Acromioclavicular osteoarthritis shoulder
The top of your shoulder is painfull, and you feel like having a limited range of motion? These are common symptoms of shoulder acromioclavicular osteoarthritis. You should rapidly get an appointment with an expert to get answers about your injury.
What are the signs of shoulder acromioclavicular osteoarthritis?
Shoulder Acromioclavicular osteoarthritis, or arthritis where the collar bone meets the acromion (part of the shoulder blade), causes sharp pain at the top of the shoulder. The shoulder pain worsens significantly when crossing the arms across the chest or when making a pushing movement, like a push-up or bench press and causes limited motion around the shoulder joint.
Shoulder acromioclavicular osteoarthritis: what are the possible repercussions?
This degenerative condition, which can occur at any age, often appears in patients as young as 30 who are very physically active. It is also common in patients over 50. Shoulder Acromioclavicular osteoarthritis is a type of arthritis that can cause unsightly bony growths (bone spurs) to form that can lead to the impingement of the shoulder tendons. The articular cartilage can also pressure or damage some tissues and muscles.
What are the non-surgical treatments?
There are several non-surgical treatment options for people suffering from shoulder acromioclavicular osteoarthritis depending on symptoms and medical history of previous injuries.
- The best initial treatment for arthritic shoulder is always to avoid the activity that caused the impingement in the first place. Rest, ice, and oral anti-inflammatory drugs are also recommended.
- Ultrasound-guided cortisone injections may be administered by a specialist if pain persists for more than a month.
- An MRI (magnetic resonance imaging) scan or ultrasound is prescribed for persistent pain.
What is the surgical treatment?
The goal of surgery is to create enough space to prevent bone-on-bone (AC joint) contact. We perform arthroscopic procedure using very small surgical instruments inserted through short incisions.
About the procedure
- Outpatient arthroscopic procedure
- Length of procedure: 45 to 90 minutes
- An anaesthesiologist performs a regional anesthesia (the entire arm and diseased shoulder are blocked). The patient remains conscious during the procedure.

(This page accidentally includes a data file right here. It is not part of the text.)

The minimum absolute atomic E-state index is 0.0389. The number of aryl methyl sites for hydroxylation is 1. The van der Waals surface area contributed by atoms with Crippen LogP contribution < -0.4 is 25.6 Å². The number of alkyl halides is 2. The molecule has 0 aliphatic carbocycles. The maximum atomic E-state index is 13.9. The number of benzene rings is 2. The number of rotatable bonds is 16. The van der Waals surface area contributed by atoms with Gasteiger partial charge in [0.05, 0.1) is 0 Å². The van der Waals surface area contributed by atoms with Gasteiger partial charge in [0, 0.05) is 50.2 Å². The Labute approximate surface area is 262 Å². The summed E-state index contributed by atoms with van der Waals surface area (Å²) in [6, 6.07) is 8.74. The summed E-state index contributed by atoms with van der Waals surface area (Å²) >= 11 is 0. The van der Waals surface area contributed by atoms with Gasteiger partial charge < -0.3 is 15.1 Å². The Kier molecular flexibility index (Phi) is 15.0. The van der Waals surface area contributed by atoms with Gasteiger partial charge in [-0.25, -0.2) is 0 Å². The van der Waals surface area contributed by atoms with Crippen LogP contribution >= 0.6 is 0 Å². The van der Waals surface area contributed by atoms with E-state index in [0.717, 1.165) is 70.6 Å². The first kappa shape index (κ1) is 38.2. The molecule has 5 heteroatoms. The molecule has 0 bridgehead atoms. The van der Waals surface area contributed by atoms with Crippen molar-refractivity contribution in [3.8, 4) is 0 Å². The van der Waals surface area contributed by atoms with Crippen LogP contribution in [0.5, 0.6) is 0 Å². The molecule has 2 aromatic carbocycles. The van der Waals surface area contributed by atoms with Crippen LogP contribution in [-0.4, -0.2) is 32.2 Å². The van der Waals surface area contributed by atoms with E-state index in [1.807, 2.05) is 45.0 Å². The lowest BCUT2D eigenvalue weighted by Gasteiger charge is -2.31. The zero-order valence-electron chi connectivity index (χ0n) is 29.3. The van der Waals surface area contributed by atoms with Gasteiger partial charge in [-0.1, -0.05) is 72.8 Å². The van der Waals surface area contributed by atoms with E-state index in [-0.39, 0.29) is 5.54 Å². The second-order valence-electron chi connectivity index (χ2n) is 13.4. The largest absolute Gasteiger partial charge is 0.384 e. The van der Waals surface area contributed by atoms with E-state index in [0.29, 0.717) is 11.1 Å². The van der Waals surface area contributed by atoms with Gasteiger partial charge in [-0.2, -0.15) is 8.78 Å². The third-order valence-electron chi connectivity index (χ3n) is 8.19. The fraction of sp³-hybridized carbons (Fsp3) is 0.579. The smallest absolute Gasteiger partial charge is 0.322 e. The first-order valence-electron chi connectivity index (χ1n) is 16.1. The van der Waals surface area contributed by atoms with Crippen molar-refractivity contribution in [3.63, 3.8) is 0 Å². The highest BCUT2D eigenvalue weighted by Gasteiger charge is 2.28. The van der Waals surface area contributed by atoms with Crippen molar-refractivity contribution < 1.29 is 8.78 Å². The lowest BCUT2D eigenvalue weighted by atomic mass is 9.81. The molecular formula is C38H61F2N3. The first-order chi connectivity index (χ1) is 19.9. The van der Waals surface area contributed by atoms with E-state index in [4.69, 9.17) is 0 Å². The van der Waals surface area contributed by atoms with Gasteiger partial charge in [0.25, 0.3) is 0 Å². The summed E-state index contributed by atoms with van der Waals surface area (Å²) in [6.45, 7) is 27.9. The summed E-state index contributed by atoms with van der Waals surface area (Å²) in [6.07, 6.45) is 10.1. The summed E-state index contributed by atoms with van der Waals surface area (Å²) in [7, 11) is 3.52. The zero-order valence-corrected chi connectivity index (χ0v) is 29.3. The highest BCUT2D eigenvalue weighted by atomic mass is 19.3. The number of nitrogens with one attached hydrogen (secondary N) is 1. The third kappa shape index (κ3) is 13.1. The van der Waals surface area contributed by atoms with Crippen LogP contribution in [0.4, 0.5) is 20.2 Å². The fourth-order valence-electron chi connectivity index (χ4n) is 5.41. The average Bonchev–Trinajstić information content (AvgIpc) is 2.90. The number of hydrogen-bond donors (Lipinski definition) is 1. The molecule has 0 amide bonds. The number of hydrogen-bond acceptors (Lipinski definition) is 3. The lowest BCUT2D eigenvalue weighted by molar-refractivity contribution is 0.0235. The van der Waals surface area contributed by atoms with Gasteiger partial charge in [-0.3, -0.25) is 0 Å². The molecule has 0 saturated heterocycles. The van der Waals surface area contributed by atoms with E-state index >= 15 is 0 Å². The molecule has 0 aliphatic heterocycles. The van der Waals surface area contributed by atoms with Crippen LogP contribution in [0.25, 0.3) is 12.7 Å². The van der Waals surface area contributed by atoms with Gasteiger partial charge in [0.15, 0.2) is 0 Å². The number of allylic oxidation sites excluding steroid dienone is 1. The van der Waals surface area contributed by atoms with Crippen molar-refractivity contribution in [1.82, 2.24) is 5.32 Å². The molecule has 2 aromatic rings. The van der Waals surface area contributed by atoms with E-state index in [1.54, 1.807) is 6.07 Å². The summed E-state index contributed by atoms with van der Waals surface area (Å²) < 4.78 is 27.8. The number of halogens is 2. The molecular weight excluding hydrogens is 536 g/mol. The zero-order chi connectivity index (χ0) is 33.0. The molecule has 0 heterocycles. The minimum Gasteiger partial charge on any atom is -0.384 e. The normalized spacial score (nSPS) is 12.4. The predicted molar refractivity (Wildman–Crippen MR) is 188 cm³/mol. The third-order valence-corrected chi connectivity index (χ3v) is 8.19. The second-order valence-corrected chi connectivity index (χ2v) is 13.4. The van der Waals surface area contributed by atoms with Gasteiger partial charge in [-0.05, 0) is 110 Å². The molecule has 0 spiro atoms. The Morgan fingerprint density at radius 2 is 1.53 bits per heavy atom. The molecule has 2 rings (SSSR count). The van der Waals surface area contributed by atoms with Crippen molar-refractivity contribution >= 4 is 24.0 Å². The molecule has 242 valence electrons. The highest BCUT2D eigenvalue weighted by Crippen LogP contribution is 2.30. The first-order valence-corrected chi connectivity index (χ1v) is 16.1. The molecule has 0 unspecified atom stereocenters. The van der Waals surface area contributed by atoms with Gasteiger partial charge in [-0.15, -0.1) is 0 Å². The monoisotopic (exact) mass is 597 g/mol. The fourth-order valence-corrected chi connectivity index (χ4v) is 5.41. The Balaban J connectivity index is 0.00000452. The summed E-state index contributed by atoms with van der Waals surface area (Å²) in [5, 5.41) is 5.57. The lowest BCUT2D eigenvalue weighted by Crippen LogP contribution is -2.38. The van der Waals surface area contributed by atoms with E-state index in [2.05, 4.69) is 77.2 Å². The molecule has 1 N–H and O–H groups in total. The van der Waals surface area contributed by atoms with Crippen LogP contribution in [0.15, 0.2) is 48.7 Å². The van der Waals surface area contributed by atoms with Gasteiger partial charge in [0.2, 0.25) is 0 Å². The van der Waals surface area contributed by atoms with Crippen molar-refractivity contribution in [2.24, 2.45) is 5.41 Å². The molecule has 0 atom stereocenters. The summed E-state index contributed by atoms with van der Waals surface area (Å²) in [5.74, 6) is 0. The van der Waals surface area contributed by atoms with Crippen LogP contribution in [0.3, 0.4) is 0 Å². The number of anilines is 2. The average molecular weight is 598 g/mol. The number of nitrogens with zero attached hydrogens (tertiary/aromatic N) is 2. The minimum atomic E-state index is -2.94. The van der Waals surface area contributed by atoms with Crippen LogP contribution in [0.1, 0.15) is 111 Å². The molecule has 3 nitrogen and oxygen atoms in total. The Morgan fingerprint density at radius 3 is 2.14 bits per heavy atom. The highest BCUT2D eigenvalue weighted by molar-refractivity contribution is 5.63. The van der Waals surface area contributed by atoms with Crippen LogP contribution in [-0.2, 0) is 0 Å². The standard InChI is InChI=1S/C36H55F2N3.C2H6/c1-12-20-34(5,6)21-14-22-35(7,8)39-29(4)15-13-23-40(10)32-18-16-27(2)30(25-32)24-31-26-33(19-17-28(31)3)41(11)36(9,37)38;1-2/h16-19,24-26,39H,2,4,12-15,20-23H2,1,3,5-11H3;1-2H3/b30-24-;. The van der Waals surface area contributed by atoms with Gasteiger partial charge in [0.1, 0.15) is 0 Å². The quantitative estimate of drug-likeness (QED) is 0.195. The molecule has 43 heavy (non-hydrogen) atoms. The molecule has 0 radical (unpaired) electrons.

- If the patient would like to be sedated, a mild, short-acting sedative can be administered.
Shoulder acromioclavicular osteoarthritis: post-surgical recovery
Patients may be escorted home approximately one hour after their shoulder surgery. Numbness in the shoulder wears off after approximately 6 to 18 hours. It is recommended that patients take pain relievers during the first few days after surgical procedures. A post-operative follow-up is required two weeks after the procedure to remove the patient’s stitches.
- Non-physical activities may be resumed the next day after joint surgery if shoulder pain levels permit.
- Patients can resume non-strenuous activities during the first week (cooking, driving, writing, typing).
- Physical therapy such as pendulum exercises must be performed starting the first several days to minimize adhesion formation.
- Patients can resume more strenuous activities after two to three months (exercise, swimming, tennis, carpentry) and focus on regain function and muscle strength
Recovery rate: 90%
- Complication rate: less than 1%
Choose an expert for your shoulder acromioclavicular osteoarthritis
Dr. Beauchamp is an orthopedic surgeon in Montreal since 1993, with a fellowship in shoulder surgery and arthroscopy. He has been elected one of the best surgeon in Montréal. Do not wait for complications and more damages, if your shoulder is painful get an appointment to ease your pain.
Ease your pain fast
Dr. Marc Beauchamp: the doctor for shoulder and elbow pain